Levels of acculturation
Our recent research compared Chinese and South Asian Americans and Canadians’ level of acculturation using Geoscape and & Environics Analytics CultureCodes (see graph). These analytical tools classify the population into five categories of acculturation based on their home language, knowledge of English/French and period of immigration. We found much higher levels of acculturation in the U.S. than in Canada for both groups. This results from a number of factors, including the “melting pot” vs. multicultural culture of each country. Of course, this means that these populations will differ and marketing efforts to reach them must navigate that difference.
But, understanding the diasporas may not be the biggest challenge faced by multinationals. The current reality for many multinationals is that many of their consumers are in some respects more global than they are. There may be good business reasons why an Asian Canadian cannot find Nescafe iced coffee here in Canada, but consumers are not aware or don’t care about the constraints of separate business units, tariffs and supply chain logistics. They are connected globally and informed of products and services that are used by their ethnic diaspora across the world.
Multinational companies need to become as globally connected as their consumers. I am often surprised that behind a seemingly global brand there are so many disconnected business units. For example, it should be common sense for North American companies to at least connect to their branches in Asia to simply learn more about the over 10 million Asian population living within their market borders. Yet, even that task is often not as simple as it should be. Let alone other tasks such as ensuring that products and marketing assets developed outside of North America can be effectively leveraged here.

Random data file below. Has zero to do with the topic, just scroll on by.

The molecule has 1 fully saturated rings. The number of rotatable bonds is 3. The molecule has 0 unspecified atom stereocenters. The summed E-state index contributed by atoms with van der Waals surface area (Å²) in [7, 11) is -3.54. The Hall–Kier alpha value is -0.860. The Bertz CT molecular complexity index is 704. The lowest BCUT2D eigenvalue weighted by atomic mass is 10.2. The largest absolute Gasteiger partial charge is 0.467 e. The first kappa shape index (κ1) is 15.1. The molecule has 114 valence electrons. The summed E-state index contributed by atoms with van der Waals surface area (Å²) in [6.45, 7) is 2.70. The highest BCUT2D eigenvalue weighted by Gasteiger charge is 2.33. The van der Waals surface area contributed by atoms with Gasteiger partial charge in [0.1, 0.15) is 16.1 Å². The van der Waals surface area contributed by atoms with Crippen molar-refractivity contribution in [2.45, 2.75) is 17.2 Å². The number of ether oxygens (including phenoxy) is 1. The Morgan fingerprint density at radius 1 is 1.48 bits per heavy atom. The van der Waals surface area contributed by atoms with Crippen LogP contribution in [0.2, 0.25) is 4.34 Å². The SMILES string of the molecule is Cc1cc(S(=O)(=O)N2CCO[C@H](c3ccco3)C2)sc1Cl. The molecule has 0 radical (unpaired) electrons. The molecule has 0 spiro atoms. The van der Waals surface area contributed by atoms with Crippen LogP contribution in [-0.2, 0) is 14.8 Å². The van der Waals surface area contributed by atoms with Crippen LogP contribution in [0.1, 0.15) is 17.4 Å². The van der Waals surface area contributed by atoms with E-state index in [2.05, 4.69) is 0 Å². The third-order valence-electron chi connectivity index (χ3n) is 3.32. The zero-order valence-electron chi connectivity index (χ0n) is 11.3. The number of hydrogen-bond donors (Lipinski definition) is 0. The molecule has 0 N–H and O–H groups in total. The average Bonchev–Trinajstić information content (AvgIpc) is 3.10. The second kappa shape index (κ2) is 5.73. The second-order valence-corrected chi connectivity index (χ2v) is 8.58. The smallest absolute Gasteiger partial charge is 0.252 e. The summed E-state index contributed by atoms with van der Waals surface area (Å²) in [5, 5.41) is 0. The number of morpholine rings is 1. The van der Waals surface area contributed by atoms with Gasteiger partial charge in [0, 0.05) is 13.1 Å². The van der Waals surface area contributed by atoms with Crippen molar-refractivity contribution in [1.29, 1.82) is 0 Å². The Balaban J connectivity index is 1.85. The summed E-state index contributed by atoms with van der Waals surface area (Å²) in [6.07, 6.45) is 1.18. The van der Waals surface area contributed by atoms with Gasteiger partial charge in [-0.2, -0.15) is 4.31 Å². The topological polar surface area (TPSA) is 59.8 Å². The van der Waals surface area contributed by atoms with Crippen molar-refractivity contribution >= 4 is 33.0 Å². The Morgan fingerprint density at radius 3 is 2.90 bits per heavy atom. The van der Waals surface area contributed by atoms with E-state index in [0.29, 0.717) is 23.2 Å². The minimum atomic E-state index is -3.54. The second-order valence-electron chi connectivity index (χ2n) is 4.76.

Multinational companies need to become as globally connected as their consumers.
So, are we entering a world of borderless marketing? Slowly. There are glimpses of it. Unilever, for example, is effectively doing it. The Asian products under the Knorr brand are marketed to the Asian diaspora in North America by an international business unit independent of Unilever Canada or U.S. But, for many, the task of connecting to global diasporas and navigating the new world of borderless marketing requires not only an understanding of that new audience but a cultural and organizational shift. Canada is one of the most diverse nations in the developed world. Our population is highly globalized. Now is the time for our business culture to embrace and take a lead in the borderless future.
Robin Brown is Senior Vice President at Environics Research Group and co-author of the newly released book, “Migration Nation: A Practical Guide to Doing Business in Globalized Canada”.